Knowing When To Stay, Or To Go

Sometimes you have to know when to quit. Relationships are tough enough when things are going well, let alone when things are not so great. How do you know when to go, and when to stay?


Ask yourself 3 questions:


What does being in this relationship mean to me ?

What can I do to enhance my relationship ?

What about my relationship makes it worth fighting for?


Looking at these areas of your relationship are only the beginning to solving the problems. One client told me she knew it was time to leave her relationship of 9 years when she no longer cared that her boyfriend chose to spend the weekends at his buddy's house rather than talk with her about thier problems. The first time he mentioned a poker game and asked her if she would mind if he went over there, she didn't mind. She was glad of the space to herself and the time to think about their situation without him disturbing her.

After a month of going to his buddy's house for the weekend, and staying out all weekend she asked him if he was seeing someone else, which he denied, but he admitted that there was something about being with his buddies that he craved, and it was time without talking about their problems. Their relationship broke down after tthey spent the next six months of him avoiding talking about their relationship.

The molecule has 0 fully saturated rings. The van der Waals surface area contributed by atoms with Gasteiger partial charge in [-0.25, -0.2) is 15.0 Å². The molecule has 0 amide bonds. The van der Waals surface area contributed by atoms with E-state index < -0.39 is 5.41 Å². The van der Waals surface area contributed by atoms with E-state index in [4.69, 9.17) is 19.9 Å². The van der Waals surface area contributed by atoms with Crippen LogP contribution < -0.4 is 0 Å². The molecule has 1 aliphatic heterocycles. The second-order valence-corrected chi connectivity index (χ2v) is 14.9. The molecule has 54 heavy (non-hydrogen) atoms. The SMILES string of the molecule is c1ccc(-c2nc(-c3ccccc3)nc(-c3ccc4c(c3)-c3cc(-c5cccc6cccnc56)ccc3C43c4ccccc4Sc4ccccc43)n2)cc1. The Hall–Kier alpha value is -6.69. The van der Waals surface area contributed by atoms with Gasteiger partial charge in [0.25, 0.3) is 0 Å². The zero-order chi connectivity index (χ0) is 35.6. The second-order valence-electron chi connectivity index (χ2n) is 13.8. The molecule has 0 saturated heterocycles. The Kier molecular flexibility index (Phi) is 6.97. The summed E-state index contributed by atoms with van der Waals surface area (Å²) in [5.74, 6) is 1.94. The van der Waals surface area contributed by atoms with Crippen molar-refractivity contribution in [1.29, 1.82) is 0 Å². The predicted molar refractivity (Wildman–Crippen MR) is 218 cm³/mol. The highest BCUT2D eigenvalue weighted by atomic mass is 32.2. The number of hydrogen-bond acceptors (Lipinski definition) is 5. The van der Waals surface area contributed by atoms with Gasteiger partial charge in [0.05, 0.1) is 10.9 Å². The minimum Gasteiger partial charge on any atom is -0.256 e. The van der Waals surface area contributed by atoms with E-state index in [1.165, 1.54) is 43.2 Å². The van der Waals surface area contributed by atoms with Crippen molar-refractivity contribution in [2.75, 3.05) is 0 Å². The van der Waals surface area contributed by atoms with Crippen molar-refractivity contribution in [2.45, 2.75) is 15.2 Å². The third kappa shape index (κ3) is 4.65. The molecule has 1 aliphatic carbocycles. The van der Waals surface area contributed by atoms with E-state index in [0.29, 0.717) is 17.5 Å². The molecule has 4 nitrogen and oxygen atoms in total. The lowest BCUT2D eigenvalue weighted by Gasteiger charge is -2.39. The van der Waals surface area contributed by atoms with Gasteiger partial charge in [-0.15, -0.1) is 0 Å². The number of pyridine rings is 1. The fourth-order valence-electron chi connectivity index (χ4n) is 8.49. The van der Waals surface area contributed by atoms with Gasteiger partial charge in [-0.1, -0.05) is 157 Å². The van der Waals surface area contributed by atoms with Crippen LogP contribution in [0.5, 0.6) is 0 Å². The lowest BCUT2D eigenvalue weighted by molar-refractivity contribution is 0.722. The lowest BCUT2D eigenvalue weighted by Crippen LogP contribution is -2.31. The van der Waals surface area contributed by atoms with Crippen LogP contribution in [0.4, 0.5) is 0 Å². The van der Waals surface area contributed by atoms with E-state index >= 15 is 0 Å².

Knowing when to stay is the most difficult decision a person could have to make, as the parameters of the relationship often dictate who should stay or go. If the relationship is so high profile that there are interwoven elements into business and finance and children, a breakdown can be devastating to all parties, and therefore needs careful negotiation.

Opening up the lines of communication between a couple who are experiencing problems can be equally difficult, as it is often the communication between a couple which breaks down first, and not speaking to each other is often one of the first problems a client will tell me about when their relationship is in jeaopardy.

Working with a professional is paramount in these circumstances. Some couples suffer in broken relationships, situations and marriages trying to work things out on their own before embarking on therapy, or counselling, and this is a mistake.

The sooner help and guidance can be received when your marriage or relationship is in trouble, the faster you can be on your way to healing it and growing stronger.

Until next time,

Best regards

Ruby Binns-Cagney